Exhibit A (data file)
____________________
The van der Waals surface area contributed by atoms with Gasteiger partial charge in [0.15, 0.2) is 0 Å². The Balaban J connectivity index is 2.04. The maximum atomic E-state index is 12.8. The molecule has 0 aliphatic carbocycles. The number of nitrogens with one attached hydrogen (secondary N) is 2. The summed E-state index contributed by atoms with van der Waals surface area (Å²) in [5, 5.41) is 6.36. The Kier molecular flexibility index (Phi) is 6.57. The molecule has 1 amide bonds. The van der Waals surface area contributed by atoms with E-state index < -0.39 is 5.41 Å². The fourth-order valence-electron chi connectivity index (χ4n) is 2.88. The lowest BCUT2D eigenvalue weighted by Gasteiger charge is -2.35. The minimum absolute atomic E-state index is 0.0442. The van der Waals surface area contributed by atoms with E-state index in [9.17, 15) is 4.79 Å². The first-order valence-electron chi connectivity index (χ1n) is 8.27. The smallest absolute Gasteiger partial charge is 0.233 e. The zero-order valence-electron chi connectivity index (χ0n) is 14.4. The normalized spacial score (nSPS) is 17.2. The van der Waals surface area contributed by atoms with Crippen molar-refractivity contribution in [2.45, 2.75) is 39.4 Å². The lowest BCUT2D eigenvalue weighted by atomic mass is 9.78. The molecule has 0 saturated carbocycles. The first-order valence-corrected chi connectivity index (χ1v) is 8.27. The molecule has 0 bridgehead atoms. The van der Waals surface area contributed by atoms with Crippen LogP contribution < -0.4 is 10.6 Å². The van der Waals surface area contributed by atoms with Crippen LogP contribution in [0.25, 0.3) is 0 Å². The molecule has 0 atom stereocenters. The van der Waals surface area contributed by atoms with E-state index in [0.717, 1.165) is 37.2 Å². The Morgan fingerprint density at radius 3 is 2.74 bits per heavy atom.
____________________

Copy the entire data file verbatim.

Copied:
The van der Waals surface area contributed by atoms with Gasteiger partial charge in [0.15, 0.2) is 0 Å². The Balaban J connectivity index is 2.04. The maximum atomic E-state index is 12.8. The molecule has 0 aliphatic carbocycles. The number of nitrogens with one attached hydrogen (secondary N) is 2. The summed E-state index contributed by atoms with van der Waals surface area (Å²) in [5, 5.41) is 6.36. The Kier molecular flexibility index (Phi) is 6.57. The molecule has 1 amide bonds. The van der Waals surface area contributed by atoms with E-state index < -0.39 is 5.41 Å². The fourth-order valence-electron chi connectivity index (χ4n) is 2.88. The lowest BCUT2D eigenvalue weighted by Gasteiger charge is -2.35. The minimum absolute atomic E-state index is 0.0442. The van der Waals surface area contributed by atoms with E-state index in [9.17, 15) is 4.79 Å². The first-order valence-electron chi connectivity index (χ1n) is 8.27. The smallest absolute Gasteiger partial charge is 0.233 e. The zero-order valence-electron chi connectivity index (χ0n) is 14.4. The normalized spacial score (nSPS) is 17.2. The van der Waals surface area contributed by atoms with Crippen molar-refractivity contribution in [2.45, 2.75) is 39.4 Å². The lowest BCUT2D eigenvalue weighted by atomic mass is 9.78. The molecule has 0 saturated carbocycles. The first-order valence-corrected chi connectivity index (χ1v) is 8.27. The molecule has 0 bridgehead atoms. The van der Waals surface area contributed by atoms with Crippen LogP contribution < -0.4 is 10.6 Å². The van der Waals surface area contributed by atoms with Crippen LogP contribution in [0.25, 0.3) is 0 Å². The molecule has 0 atom stereocenters. The van der Waals surface area contributed by atoms with E-state index in [0.717, 1.165) is 37.2 Å². The Morgan fingerprint density at radius 3 is 2.74 bits per heavy atom.